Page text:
The English language is so rich and diverse that one lifetime is just not enough to master all of it.
But I have discovered that as much as English owes many of its idioms to the writings of the great Shakespeare, the bible has made a significant contribution of its own.
I hasten to add at this point, that researching Shakespearean idiomatic origins is a whole lot easier than that of biblical references.
Last Sunday, our six-year-old female Staffordshire Bull Terrier gave birth to six beautiful and healthy puppies. One was distinctly smaller than his four black brothers and sister and I feared he would be left to feed off the ‘hind tit’.
Among animals that birth multiple young in a litter such as dogs and pigs there is fierce competition for the milk and with puppies, bashing each other around with paws and heads is a common site around feeding time.
I am reading a book in which the author has swamped the pages with an oversupply of adjectives.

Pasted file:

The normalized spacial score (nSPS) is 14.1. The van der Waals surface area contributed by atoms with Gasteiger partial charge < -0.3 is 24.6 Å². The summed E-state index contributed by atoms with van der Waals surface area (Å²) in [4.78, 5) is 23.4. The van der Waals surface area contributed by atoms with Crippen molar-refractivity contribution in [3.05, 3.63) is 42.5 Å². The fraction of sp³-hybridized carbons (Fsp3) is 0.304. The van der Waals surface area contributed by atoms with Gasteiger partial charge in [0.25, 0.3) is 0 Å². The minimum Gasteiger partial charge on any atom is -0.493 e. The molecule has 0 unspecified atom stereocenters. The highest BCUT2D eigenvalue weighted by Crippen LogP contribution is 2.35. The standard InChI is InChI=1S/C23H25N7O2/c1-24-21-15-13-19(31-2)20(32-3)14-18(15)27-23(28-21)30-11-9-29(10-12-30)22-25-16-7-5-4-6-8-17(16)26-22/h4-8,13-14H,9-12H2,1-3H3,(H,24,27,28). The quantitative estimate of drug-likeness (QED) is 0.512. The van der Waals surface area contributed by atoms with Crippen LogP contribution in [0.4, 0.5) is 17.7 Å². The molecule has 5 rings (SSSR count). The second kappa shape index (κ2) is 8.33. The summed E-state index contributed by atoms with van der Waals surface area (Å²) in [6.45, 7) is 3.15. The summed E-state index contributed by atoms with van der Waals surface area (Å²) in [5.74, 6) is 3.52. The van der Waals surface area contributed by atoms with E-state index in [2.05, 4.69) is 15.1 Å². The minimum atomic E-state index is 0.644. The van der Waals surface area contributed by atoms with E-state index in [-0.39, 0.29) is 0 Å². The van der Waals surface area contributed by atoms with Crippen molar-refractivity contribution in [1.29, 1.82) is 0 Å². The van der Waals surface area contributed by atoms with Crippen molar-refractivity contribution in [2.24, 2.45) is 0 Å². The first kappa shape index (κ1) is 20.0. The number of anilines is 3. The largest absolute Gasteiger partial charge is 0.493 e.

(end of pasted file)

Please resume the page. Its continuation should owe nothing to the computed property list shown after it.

Of course, this is just my opinion, but I find the need to qualify every verb and every noun in the sentence an overreach and, worst of all, a punishment to the text. And the reader.
The apple: On first appearance, there’s nothing special about it at all.
It’s typically green or red on the outside with a crunchy white interior (if it’s a quality mid-season apple).
This seemingly common or garden apple has been installed with the most amazing qualities, least of all for its medicinal properties although ‘an apple a day, keeps the doctor away’ was embedded in my consciousness from a very early age. And it has remained the basis of my healthy eating plan throughout my life.
Be afraid. Be very afraid.
Stand aside fellow writer as a machine does your work.
This is highly possible, and as early as 2018, if writings on the power and glory of Artificial Intelligence (AI) is anything to go by.